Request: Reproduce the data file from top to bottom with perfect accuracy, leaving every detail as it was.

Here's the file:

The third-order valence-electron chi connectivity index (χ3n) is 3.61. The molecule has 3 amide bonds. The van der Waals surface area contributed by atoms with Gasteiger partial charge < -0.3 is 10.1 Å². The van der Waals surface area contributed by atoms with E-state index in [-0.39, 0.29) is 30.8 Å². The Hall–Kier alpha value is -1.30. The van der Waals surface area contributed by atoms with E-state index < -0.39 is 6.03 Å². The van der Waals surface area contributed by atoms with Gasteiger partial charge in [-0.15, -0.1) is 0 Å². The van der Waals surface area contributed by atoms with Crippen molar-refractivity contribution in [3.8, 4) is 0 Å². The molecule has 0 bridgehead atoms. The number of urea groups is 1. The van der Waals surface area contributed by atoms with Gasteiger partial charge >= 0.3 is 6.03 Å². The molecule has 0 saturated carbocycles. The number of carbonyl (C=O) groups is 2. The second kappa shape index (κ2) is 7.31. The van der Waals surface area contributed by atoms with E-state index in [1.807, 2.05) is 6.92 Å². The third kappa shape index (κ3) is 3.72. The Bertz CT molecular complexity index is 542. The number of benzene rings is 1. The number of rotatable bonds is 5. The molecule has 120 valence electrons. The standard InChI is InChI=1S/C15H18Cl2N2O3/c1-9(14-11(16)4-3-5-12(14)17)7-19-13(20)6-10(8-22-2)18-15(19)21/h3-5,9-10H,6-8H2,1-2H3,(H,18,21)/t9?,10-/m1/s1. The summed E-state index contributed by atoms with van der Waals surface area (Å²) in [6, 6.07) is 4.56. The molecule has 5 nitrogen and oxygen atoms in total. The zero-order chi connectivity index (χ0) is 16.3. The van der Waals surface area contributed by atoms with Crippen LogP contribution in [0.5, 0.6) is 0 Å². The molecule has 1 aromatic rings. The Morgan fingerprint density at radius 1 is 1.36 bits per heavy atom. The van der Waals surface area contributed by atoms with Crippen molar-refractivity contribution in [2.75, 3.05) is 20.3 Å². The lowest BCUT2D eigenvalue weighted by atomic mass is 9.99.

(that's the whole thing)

The third-order valence-electron chi connectivity index (χ3n) is 3.61. The molecule has 3 amide bonds. The van der Waals surface area contributed by atoms with Gasteiger partial charge < -0.3 is 10.1 Å². The van der Waals surface area contributed by atoms with E-state index in [-0.39, 0.29) is 30.8 Å². The Hall–Kier alpha value is -1.30. The van der Waals surface area contributed by atoms with E-state index < -0.39 is 6.03 Å². The van der Waals surface area contributed by atoms with Gasteiger partial charge in [-0.15, -0.1) is 0 Å². The van der Waals surface area contributed by atoms with Crippen molar-refractivity contribution in [3.8, 4) is 0 Å². The molecule has 0 bridgehead atoms. The number of urea groups is 1. The van der Waals surface area contributed by atoms with Gasteiger partial charge >= 0.3 is 6.03 Å². The molecule has 0 saturated carbocycles. The number of carbonyl (C=O) groups is 2. The second kappa shape index (κ2) is 7.31. The van der Waals surface area contributed by atoms with E-state index in [1.807, 2.05) is 6.92 Å². The third kappa shape index (κ3) is 3.72. The Bertz CT molecular complexity index is 542. The number of benzene rings is 1. The number of rotatable bonds is 5. The molecule has 120 valence electrons. The standard InChI is InChI=1S/C15H18Cl2N2O3/c1-9(14-11(16)4-3-5-12(14)17)7-19-13(20)6-10(8-22-2)18-15(19)21/h3-5,9-10H,6-8H2,1-2H3,(H,18,21)/t9?,10-/m1/s1. The summed E-state index contributed by atoms with van der Waals surface area (Å²) in [6, 6.07) is 4.56. The molecule has 5 nitrogen and oxygen atoms in total. The zero-order chi connectivity index (χ0) is 16.3. The van der Waals surface area contributed by atoms with Crippen LogP contribution in [0.5, 0.6) is 0 Å². The molecule has 1 aromatic rings. The Morgan fingerprint density at radius 1 is 1.36 bits per heavy atom. The van der Waals surface area contributed by atoms with Crippen molar-refractivity contribution in [2.75, 3.05) is 20.3 Å². The lowest BCUT2D eigenvalue weighted by atomic mass is 9.99.